Martin Luther King Jr. Wanted Equal Treatment For Blacks, Not Special Treatment

As the world commemorated the 50th anniversary of the assassination of the Rev. Dr. Martin Luther King, Jr., I reflected upon the legacy of the iconic civil rights leader, I was reminded of two columns I wrote years ago in the form of poems. Yes, I do have a poetic side that most of the public has not seen unless they have read my book, “Writing Wrongs: My Political Journey in Black and Write.”

The first column was written in January of 2005 titled, “Letter to Dr. King.” Please remember the context in which this piece was written. George W. Bush had just won a second term as president; Barack Obama was just sworn in as the new senator from Illinois; Bill Cosby was being vilified for his now infamous “Pound Cake” speech before a NAACP awards program in Washington, D.C.; the speech was about Blacks being more responsible for what happens in their lives.

Even though Bush named Colin Powell and Condoleezza Rice the first black Secretary of State and National Security Advisor, respectively in the history of the United States, liberal blacks still called Bush a racist; Former President George W. Bush also had a more diverse cabinet than former President Bill Clinton.

The second column was written six years later, in 2011, and titled, “The State of the Dream.” In this piece, I was very critical of how blacks awarded the contracts to design and construct King’s statue on The Mall in Washington, D.C., to a Chinese sculptor and not an American; this is why I will never visit it—ever. They even imported the granite from China, even though they could have gotten the same quality of materials in the United States.

One of the most prominent sculptors in the U.S. is Ed Dwight, Jr. who just happens to also be a former Air Force test pilot and the first black to be trained as an astronaut. Why was he not commissioned to do King’s sculpture?

With this as a backdrop, I think if King were living today, he would be totally embarrassed and ashamed of the black community; and he would be totally disappointed in the white community, as well.

When people called King the “n-word,” it was not a term of endearment; it was a term of death, as in, “Kill the n—ger!” I am quite sure that Jesse Jackson never walked up to King and said, “Yo, what’s up my n—ger!?”

Now, you have blacks all over television, movies, and public spaces using the word in mixed company. Then blacks have the nerve to want to get angry when a non-black does the same thing. N–ga, puh-leeeze!

No one should be using the word.

Period. The very use of this word is an affront to everything King represented.

Another thing that would embarrass Dr. King, would be the blatant mistreatment and degradation of black women. When did it become okay to call our women bitches and hoes?

Or what about the way some young people dress? Do you really think King would have approved of us walking around with our pants hanging down to our knees or our women showing all manner of body parts at work, church and on the street?

To my white folks: I think King would be disappointed that insidious social engineering through programs like welfare systematically have contributed to the destruction of the black family and the emasculation of the black male. Some of these perverted programs have also had a negative impact on the rest of America.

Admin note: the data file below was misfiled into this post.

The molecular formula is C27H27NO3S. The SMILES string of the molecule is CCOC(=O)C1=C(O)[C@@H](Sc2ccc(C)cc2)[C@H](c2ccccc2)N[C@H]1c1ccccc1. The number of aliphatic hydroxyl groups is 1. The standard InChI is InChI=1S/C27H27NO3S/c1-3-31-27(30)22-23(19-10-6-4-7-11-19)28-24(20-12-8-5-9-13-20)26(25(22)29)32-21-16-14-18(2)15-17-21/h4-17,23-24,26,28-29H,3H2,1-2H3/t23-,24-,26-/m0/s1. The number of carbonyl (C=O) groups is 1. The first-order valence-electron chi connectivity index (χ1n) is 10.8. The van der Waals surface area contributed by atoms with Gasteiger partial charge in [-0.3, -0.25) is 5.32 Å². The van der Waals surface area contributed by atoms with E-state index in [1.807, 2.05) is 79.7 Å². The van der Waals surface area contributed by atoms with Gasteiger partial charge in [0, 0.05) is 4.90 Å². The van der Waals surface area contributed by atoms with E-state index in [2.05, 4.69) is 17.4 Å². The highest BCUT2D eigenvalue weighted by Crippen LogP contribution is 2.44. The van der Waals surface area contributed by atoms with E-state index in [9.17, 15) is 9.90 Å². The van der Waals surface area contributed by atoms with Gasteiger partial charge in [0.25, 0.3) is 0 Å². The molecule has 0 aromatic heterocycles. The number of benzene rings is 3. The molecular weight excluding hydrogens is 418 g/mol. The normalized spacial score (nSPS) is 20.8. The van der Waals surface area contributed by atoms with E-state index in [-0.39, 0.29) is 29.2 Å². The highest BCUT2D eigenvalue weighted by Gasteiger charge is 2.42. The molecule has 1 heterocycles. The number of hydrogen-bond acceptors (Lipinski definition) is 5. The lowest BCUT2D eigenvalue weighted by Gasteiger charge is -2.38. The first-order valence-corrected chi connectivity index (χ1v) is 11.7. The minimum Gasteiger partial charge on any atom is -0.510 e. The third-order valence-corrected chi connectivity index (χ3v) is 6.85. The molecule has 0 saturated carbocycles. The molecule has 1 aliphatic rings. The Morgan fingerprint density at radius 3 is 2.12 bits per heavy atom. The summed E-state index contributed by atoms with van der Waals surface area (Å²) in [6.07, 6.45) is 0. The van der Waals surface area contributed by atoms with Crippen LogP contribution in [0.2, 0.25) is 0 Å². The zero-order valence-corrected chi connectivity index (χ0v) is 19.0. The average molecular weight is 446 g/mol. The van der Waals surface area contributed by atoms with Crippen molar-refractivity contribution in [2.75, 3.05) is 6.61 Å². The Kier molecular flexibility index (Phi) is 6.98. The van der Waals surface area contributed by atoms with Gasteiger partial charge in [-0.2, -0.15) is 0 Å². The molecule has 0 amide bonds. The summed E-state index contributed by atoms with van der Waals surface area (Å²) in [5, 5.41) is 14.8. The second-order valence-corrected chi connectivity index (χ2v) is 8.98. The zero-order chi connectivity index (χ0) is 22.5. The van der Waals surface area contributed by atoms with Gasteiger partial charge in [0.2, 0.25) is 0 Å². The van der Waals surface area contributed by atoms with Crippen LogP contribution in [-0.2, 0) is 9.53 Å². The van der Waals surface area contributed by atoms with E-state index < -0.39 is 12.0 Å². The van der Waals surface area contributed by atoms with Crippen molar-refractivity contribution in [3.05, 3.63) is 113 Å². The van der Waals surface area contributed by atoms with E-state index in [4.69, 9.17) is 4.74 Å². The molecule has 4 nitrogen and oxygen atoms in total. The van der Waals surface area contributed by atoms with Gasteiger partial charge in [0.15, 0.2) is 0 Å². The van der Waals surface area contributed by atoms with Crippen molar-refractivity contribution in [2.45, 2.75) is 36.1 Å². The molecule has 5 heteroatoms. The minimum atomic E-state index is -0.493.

America, with all the strides that we have made, continues to hand the blacks the same check returned with the words “insufficient funds” stamped on its face ever time they try to cash it.

King didn’t want special treatment for blacks; he simply wanted equal treatment. He didn’t want blacks to become a protected class; he simply wanted America to enforce the Constitution.

We already had the right to vote; the right to live wherever we want; the right to eat at any restaurant; and the right to walk through the front door. The problem was that the Constitution wasn’t being enforced when it came to blacks.

God had already endowed us with these inalienable rights that were codified in the U.S. Constitution.

Yes, America has come a long way from where we used to be, but we still have a long way to go.

But, to my liberal friends who constantly posit, “When was America ever great?” I simply say that America was great when Lincoln freed the slaves; America was great when we passed the Civil Rights Act of 1964; America was great when we passed the Voting Rights Act of 1965; America was great when we passed the Fair Housing Act of 1968; America was great, when we elected the first black president in 2008.

So, as I reflect on King’s assassination and his legacy, I can hear him telling both blacks and whites: “Boy, go get me a switch, because you have brought shame on America.” After we start crying from his love taps from the switch, I can then see him grabbing us in his arms and lovingly saying, “Now, go do better.”

Raynard Jackson is founder and chairman of Black Americans for a Better Future (BAFBF), a federally registered 527 Super PAC established to get more Blacks involved in the Republican Party. BAFBF focuses on the black entrepreneur. For more information about BAFBF, visit